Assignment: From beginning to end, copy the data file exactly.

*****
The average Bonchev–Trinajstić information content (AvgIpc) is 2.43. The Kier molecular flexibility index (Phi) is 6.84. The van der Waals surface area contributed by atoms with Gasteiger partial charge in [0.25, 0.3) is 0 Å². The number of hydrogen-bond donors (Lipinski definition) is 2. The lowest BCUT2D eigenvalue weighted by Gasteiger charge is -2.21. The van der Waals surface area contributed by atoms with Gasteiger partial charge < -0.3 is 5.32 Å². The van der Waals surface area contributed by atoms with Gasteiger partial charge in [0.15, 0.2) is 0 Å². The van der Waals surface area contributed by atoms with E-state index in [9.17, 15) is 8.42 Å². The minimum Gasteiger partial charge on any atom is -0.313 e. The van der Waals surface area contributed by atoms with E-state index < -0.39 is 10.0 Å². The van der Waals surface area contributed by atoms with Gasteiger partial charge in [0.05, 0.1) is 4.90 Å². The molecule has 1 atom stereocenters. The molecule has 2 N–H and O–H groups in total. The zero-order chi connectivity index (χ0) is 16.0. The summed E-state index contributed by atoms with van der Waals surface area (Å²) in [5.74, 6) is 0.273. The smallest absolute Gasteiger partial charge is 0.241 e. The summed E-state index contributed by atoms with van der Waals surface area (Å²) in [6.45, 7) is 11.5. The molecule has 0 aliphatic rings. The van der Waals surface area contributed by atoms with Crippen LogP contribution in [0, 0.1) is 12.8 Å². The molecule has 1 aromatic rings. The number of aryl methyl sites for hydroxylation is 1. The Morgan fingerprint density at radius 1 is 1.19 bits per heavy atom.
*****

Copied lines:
The average Bonchev–Trinajstić information content (AvgIpc) is 2.43. The Kier molecular flexibility index (Phi) is 6.84. The van der Waals surface area contributed by atoms with Gasteiger partial charge in [0.25, 0.3) is 0 Å². The number of hydrogen-bond donors (Lipinski definition) is 2. The lowest BCUT2D eigenvalue weighted by Gasteiger charge is -2.21. The van der Waals surface area contributed by atoms with Gasteiger partial charge < -0.3 is 5.32 Å². The van der Waals surface area contributed by atoms with Gasteiger partial charge in [0.15, 0.2) is 0 Å². The van der Waals surface area contributed by atoms with E-state index in [9.17, 15) is 8.42 Å². The minimum Gasteiger partial charge on any atom is -0.313 e. The van der Waals surface area contributed by atoms with E-state index < -0.39 is 10.0 Å². The van der Waals surface area contributed by atoms with Gasteiger partial charge in [0.05, 0.1) is 4.90 Å². The molecule has 1 atom stereocenters. The molecule has 2 N–H and O–H groups in total. The zero-order chi connectivity index (χ0) is 16.0. The summed E-state index contributed by atoms with van der Waals surface area (Å²) in [5.74, 6) is 0.273. The smallest absolute Gasteiger partial charge is 0.241 e. The summed E-state index contributed by atoms with van der Waals surface area (Å²) in [6.45, 7) is 11.5. The molecule has 0 aliphatic rings. The van der Waals surface area contributed by atoms with Crippen LogP contribution in [0, 0.1) is 12.8 Å². The molecule has 1 aromatic rings. The number of aryl methyl sites for hydroxylation is 1. The Morgan fingerprint density at radius 1 is 1.19 bits per heavy atom.